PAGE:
If you're unfamiliar with the Surly Krampus, it can be a little tough to describe. Fortunately, this video--with Austrian concision--explains everything you need to know about this bike without mentioning bikes at all:
Mr. Waltz's comparison of the American and Austrian Christmas celebrations is an apt comparison of the Surly Krampus to what most of us think of when we think "mountain bike." Indeed, universes part one from the other.
What most of us think of when we think "mountain bike:"
Most of us think mountain bikes are full suspension, as light as possible, preferably made of carbon, stiff, plush, fast, and nimble. Most of the trouble with suspension has been engineered out--you can climb without bobbing and brake without diving. Your suspension will remain active while braking and the bike will squat when you turn. These bikes are marvels of engineering, and they can drastically improve your confidence. In a way, these bikes are very much like Santa Claus; they will give you what you want. Want to be fast? Want to clean that gnarly line? This bike comes with praise and presents. Merry Christmas.
The Surly Krampus
In film and literature, the Devil always gets the best lines (the Joker, Darth Vader, Hannibal Lecter). Counterintuitively, the fully rigid Krampus takes the best lines as well. Rigid does not mean incapable, boring, or slow. In fact, the extra air volume in Krampus's 29x3.0 tires will change the way you think about riding a rigid bike forever. The traction is obviously fantastic, and you can roll over everything. The large tires have the small bump compliance of a suspension fork and none of the bounce you might feel on a 4.0 or 5.0 fatbike tire.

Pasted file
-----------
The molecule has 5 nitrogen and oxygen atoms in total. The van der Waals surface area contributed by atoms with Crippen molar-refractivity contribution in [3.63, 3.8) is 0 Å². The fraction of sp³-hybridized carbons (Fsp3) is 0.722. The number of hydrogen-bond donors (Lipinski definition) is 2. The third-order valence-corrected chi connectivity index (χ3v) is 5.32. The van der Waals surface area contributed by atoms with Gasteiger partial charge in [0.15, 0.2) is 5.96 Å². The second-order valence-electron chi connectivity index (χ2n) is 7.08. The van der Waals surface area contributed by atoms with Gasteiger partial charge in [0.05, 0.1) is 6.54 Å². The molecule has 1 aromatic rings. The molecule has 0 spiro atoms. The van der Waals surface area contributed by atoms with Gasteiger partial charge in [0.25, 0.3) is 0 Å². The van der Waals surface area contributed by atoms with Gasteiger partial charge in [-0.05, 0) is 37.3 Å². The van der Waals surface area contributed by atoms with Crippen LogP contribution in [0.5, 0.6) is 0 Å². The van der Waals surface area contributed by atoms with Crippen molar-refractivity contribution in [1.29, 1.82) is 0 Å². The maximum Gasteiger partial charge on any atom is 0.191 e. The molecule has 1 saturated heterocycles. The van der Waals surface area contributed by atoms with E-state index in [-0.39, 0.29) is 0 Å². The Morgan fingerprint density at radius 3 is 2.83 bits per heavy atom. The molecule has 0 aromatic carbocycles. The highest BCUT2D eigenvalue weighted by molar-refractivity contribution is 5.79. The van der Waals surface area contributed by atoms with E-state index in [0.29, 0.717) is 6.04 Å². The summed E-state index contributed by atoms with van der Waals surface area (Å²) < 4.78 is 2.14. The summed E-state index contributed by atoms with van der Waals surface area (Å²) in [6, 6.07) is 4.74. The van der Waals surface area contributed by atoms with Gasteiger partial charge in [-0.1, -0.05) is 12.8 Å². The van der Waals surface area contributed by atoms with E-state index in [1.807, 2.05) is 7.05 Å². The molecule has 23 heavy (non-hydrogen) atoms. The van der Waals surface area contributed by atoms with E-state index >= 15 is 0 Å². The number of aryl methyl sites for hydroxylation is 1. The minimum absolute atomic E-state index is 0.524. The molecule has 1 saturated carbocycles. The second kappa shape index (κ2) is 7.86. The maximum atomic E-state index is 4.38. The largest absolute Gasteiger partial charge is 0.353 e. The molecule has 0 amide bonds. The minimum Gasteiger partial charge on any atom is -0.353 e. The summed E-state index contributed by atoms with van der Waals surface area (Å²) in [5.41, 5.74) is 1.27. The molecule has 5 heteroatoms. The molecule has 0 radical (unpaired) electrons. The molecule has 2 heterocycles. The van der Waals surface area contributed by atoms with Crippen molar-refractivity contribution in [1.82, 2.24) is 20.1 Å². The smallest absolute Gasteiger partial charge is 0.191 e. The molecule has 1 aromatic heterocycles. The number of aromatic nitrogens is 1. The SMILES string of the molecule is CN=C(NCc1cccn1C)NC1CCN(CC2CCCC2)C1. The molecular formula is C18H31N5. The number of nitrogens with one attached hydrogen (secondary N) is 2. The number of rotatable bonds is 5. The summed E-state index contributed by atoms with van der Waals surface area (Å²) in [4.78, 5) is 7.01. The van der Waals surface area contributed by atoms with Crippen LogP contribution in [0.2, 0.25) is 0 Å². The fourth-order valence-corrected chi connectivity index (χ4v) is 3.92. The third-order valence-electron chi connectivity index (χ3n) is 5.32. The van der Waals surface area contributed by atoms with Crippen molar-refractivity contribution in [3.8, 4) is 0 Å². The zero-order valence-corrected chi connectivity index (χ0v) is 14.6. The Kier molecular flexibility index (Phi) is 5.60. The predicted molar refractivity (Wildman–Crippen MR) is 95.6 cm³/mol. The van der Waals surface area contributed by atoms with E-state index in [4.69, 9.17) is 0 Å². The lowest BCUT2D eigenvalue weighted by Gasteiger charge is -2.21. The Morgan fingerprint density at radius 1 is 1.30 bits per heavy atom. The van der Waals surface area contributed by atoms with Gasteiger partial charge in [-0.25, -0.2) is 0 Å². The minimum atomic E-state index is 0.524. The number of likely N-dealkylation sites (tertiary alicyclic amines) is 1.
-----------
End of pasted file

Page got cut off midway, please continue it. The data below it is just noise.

Not surprisingly, technical sections are where Krampus feels most unlike a bike with suspension. Krampus won't smooth out the trail for you; you won't forget you are mountain biking. However, Krampus has no trouble navigating coarse trail. Jump it. Drop it. The harder you push Krampus the better it performs. Your tires may ping, your cables may rattle, but the bike will rocket onward and your mouth will make the shape it makes when you've found bliss.
When he won the DH World Cup without a chain, Aaron Gwin proved that there are things a rider can perceive as a limitation that are in fact not that limiting at all. If you are accustomed to suspension, the Krampus will certainly change the way you ride. That doesn't mean it will slow you down or ruin your fun or force you to walk over obstacles. In fact, my experience has been exactly the opposite.
As Mr. Waltz said, Krampus comes from a culture of traumatization. It wouldn't be difficult to incorrectly associate the term 'traumatization' with how a rigid bike leaves you feeling after a ride. And it's kind of true; if you're afraid and tense and crouched over your bike in terror, Krampus will probably punish you for it. If you behave how Krampus wants you to behave, though, and get low and loose and relaxed, then you will become smooth where the trail is not.
Even if you upgrade the stock build with a dropper post and hydraulic brakes, the Krampus Ops costs about $2300 and is as fast, fun, and capable as the last carbon, full suspension bike I owned, which cost than three times as much. I don't mean to diminish any of that technology when I say that the Krampus is as good a trail bike as I've ridden despite rejecting much of that technology. Krampus does exactly what you want it to do (or vice versa, maybe).
There's no one bike that's perfect for everyone, and some people may prefer dropper posts, suspension forks or carbon wheels on their Krampuses. (The head tube will accommodate tapered steerer forks, and the rear dropouts will accommodate a 135mm quick-release or a 12x142mm thru-axle, but you can catch up on tech specs at Surly's website). As it is, though, the Krampus is already pretty darn perfect.
The mythological Krampus may be difficult to love, but the steel Krampus will ever be your dark companion.
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Some of the most amazing handmade masks you'll ever see: